Like Florida’s mini-version of the federal Telephone Consumer Protection Act (TCPA) which became effective last July, the bill would apply to telephonic sales calls that involve “an automated system for the selection or dialing of telephone numbers or the playing of a recorded message when a connection is completed to a number called.” Thus, the systems that can qualify as an “automated system” for purposes of the bill are not limited to equipment that would qualify as an automatic telephone dialing system (ATDS) under the TCPA. The TCPA defines an ATDS as “equipment which has the capacity (A) to store or produce telephone numbers to be called, using a random or sequential number generator; and (B) to dial such numbers.” In Facebook v. Duguid, the U.S. Supreme Court held that automatic dialing technology only qualifies as an ATDS if it has the capacity to store numbers “using a random or sequential number generator” or produce numbers “using a random or sequential number generator.”
The bill defines the “called party” as “a person who is the regular user of the telephone number that receives a telephonic sales call.” Unlike the Florida law which limits the term “telephonic sales call” to calls related to consumer-purpose transactions, the bill does not define the term “telephonic sales call.” Thus, unless an exemption applies, the bill would cover calls related to non-consumer purpose transactions. Among the bill’s exemptions is one for calls involving a “business-to-business sale” that satisfy certain conditions such as calls made a seller who “has been lawfully operating continuously for at least three (3) years under the same business name and has at least fifty percent (50%) of its dollar volume consisting of repeal sales to existing businesses.”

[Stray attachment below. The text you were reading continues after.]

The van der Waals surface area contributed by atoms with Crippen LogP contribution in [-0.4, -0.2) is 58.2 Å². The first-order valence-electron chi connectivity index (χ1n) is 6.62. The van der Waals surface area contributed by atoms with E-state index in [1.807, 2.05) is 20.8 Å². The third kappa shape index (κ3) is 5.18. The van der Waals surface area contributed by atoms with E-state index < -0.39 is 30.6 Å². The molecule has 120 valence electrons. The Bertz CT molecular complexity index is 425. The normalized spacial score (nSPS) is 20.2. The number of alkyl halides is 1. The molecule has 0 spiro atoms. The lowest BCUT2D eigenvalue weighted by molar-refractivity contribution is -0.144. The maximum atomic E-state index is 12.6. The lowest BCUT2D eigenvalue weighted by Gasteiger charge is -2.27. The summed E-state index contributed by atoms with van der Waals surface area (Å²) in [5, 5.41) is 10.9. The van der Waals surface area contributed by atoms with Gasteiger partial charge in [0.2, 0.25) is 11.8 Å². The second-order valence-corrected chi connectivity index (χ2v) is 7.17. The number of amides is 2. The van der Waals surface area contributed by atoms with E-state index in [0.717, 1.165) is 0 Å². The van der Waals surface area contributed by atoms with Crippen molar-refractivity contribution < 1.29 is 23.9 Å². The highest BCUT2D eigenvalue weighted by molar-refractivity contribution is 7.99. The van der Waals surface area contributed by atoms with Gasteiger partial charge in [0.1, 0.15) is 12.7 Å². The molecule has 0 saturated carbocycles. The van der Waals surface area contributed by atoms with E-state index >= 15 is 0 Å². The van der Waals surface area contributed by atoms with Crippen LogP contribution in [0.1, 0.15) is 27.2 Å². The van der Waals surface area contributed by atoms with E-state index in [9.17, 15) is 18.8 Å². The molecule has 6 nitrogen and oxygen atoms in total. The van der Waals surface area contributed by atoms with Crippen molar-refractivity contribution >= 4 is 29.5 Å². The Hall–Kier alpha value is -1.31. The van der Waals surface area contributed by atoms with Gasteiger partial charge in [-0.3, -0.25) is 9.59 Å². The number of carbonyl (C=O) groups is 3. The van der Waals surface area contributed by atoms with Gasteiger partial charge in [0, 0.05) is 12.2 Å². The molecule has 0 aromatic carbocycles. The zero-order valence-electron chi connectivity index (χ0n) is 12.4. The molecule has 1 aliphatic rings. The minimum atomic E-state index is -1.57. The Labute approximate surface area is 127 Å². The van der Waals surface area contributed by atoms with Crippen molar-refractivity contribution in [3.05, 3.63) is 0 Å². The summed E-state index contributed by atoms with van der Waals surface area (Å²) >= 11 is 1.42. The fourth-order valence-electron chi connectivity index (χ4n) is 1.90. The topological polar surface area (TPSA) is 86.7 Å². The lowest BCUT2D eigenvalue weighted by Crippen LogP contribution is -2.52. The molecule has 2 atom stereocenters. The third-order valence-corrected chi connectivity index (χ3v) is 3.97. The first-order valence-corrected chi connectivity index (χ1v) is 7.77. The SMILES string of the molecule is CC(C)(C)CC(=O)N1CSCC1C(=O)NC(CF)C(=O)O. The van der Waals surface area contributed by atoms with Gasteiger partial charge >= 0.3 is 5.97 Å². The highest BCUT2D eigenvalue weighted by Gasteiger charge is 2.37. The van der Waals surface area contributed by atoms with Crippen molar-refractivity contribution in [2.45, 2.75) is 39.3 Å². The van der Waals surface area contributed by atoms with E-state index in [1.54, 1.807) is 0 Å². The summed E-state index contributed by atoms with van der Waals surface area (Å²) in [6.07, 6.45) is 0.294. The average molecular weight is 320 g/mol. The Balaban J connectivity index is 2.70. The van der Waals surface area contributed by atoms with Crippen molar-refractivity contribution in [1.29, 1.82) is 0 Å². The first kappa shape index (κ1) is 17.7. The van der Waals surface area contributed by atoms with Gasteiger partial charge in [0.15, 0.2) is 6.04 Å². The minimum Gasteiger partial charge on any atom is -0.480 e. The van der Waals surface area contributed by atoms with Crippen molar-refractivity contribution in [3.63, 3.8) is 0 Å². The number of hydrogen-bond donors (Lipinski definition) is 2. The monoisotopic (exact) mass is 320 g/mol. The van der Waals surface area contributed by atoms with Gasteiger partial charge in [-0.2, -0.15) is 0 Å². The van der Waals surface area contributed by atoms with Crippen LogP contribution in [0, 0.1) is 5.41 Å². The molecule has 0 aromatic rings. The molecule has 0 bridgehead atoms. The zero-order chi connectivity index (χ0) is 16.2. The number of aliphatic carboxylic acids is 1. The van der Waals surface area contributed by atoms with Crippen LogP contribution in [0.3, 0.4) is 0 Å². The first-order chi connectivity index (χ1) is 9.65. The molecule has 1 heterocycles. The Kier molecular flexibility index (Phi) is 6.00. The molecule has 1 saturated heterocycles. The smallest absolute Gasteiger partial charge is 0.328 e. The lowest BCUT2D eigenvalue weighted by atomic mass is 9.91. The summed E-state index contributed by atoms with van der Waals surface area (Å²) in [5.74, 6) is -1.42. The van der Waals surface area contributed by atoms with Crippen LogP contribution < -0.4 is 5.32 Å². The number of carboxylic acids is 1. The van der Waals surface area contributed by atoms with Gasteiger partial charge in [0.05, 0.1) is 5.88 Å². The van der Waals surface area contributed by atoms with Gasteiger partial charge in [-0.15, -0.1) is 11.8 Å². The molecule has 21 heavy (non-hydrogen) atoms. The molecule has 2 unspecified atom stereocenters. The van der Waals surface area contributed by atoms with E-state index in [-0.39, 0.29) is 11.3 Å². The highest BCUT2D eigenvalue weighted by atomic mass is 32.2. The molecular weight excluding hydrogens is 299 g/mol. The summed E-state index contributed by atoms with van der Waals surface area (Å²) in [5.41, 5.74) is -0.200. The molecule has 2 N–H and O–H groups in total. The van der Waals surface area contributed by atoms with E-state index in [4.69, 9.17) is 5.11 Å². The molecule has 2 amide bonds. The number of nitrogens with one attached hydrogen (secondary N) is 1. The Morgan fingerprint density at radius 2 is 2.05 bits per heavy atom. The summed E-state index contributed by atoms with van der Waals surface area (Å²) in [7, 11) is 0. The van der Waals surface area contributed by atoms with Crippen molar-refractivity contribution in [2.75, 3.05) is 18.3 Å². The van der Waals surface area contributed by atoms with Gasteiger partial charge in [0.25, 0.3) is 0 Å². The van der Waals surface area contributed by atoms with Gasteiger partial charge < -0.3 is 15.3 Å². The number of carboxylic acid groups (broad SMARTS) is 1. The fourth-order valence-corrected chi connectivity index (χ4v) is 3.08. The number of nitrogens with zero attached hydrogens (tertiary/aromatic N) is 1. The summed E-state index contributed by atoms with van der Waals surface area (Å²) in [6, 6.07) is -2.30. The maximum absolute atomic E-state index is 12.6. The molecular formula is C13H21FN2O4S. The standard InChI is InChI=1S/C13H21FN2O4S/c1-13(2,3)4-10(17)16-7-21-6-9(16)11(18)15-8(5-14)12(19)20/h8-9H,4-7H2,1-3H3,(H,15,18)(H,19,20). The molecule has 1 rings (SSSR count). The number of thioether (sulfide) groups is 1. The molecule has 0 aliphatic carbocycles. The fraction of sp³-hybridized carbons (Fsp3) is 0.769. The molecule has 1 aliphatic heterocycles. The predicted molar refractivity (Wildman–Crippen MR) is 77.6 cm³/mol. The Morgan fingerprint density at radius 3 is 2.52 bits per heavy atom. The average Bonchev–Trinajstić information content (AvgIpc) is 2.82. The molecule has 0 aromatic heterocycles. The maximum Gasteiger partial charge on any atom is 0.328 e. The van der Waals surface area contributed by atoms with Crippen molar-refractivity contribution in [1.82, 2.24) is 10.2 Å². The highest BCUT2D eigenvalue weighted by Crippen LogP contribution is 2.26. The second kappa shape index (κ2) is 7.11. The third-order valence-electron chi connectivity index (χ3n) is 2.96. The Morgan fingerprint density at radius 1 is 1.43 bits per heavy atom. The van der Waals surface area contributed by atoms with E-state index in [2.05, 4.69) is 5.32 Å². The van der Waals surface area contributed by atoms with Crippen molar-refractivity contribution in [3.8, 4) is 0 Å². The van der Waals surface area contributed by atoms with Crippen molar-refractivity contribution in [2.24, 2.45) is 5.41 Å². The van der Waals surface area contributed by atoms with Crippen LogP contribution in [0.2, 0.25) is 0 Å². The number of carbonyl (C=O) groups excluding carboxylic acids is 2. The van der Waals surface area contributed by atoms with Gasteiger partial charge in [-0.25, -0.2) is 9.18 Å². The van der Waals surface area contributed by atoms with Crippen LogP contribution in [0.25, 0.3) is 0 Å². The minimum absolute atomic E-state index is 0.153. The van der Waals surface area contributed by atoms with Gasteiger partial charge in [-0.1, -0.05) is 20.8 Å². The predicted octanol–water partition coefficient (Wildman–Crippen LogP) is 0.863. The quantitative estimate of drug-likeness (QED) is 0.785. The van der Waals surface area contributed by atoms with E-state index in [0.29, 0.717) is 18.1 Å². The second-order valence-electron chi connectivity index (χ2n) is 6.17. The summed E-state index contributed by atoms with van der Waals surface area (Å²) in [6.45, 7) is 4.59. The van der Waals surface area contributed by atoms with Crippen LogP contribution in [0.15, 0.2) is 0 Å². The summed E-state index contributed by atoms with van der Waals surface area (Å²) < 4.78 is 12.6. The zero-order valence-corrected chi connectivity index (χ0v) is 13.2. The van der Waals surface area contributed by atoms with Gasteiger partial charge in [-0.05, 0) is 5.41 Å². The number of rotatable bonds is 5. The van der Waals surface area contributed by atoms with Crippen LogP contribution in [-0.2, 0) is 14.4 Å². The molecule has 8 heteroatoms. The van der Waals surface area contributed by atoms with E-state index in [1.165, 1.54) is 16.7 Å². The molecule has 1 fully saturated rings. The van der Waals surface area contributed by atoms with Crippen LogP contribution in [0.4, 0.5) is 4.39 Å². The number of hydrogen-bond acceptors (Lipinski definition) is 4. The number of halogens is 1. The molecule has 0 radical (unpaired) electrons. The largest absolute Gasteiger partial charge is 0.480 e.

The bill does, however, track the Florida law in a number of additional ways including:
- A rebuttable presumption is created that any call made to a number with an Oklahoma area code is made to an Oklahoma residence or to a person in Oklahoma at the time of the call. (This would suggest that the law is only intended to cover calls to Oklahoma residents.)
- The prohibition on using automated systems is not limited to calls to cellular phones.
- To obtain a consumer’s “prior express written consent” to receive calls made using an automated system, a caller must provide a specified disclosure and satisfy other requirements.
- Calls are prohibited before 8 a.m. or after 8 p.m. (in the called person’s time zone).
- No more than three calls can be made from any number to a person over a 24-hour period on the same subject matter or issue.
- Calls are prohibited that use technology that alters the caller’s voice to conceal the caller’s true identity.
- There are numerous exemptions, including an exemption for a “supervised financial institution or parent, subsidiary, or affiliate thereof operating within the scope of supervised activity.”
- There is a private right of action for violations and a called party can recover the greater of actual damages or $500, which can be trebled for willful or knowing violations.
QC Now Webinar: 2022 Mortgage Compliance Outlook. Feb. 17, 2022, with ACES Quality Management's EVP of Compliance, Amanda Phillips and Richard J. Andreano, Jr. of Ballard Spahr.